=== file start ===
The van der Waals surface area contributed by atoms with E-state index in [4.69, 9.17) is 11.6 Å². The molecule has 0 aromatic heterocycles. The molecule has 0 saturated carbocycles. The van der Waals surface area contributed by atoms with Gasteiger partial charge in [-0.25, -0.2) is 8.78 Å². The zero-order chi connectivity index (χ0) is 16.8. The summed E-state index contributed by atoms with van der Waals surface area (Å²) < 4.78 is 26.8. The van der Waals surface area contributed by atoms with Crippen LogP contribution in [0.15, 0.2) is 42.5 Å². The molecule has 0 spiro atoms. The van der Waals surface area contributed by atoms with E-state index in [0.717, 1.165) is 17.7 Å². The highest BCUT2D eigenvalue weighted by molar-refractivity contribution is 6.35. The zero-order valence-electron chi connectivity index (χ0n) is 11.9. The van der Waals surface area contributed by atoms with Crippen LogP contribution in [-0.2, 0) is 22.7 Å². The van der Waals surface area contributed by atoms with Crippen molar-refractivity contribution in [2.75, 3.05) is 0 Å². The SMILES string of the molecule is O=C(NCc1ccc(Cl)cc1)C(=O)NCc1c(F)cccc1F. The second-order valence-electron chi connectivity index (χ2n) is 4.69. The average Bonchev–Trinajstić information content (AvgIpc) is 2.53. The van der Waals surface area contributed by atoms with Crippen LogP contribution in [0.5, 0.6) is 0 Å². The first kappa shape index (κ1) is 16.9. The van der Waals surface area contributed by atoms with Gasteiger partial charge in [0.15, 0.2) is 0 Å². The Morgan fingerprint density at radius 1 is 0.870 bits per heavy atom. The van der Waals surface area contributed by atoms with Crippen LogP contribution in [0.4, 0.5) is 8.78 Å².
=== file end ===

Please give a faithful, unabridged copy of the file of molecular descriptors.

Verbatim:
The van der Waals surface area contributed by atoms with E-state index in [4.69, 9.17) is 11.6 Å². The molecule has 0 aromatic heterocycles. The molecule has 0 saturated carbocycles. The van der Waals surface area contributed by atoms with Gasteiger partial charge in [-0.25, -0.2) is 8.78 Å². The zero-order chi connectivity index (χ0) is 16.8. The summed E-state index contributed by atoms with van der Waals surface area (Å²) < 4.78 is 26.8. The van der Waals surface area contributed by atoms with Crippen LogP contribution in [0.15, 0.2) is 42.5 Å². The molecule has 0 spiro atoms. The van der Waals surface area contributed by atoms with E-state index in [0.717, 1.165) is 17.7 Å². The highest BCUT2D eigenvalue weighted by molar-refractivity contribution is 6.35. The zero-order valence-electron chi connectivity index (χ0n) is 11.9. The van der Waals surface area contributed by atoms with Crippen LogP contribution in [-0.2, 0) is 22.7 Å². The van der Waals surface area contributed by atoms with Crippen molar-refractivity contribution in [2.75, 3.05) is 0 Å². The SMILES string of the molecule is O=C(NCc1ccc(Cl)cc1)C(=O)NCc1c(F)cccc1F. The second-order valence-electron chi connectivity index (χ2n) is 4.69. The average Bonchev–Trinajstić information content (AvgIpc) is 2.53. The van der Waals surface area contributed by atoms with Crippen LogP contribution in [0.5, 0.6) is 0 Å². The first kappa shape index (κ1) is 16.9. The van der Waals surface area contributed by atoms with Gasteiger partial charge in [0.15, 0.2) is 0 Å². The Morgan fingerprint density at radius 1 is 0.870 bits per heavy atom. The van der Waals surface area contributed by atoms with Crippen LogP contribution in [0.4, 0.5) is 8.78 Å².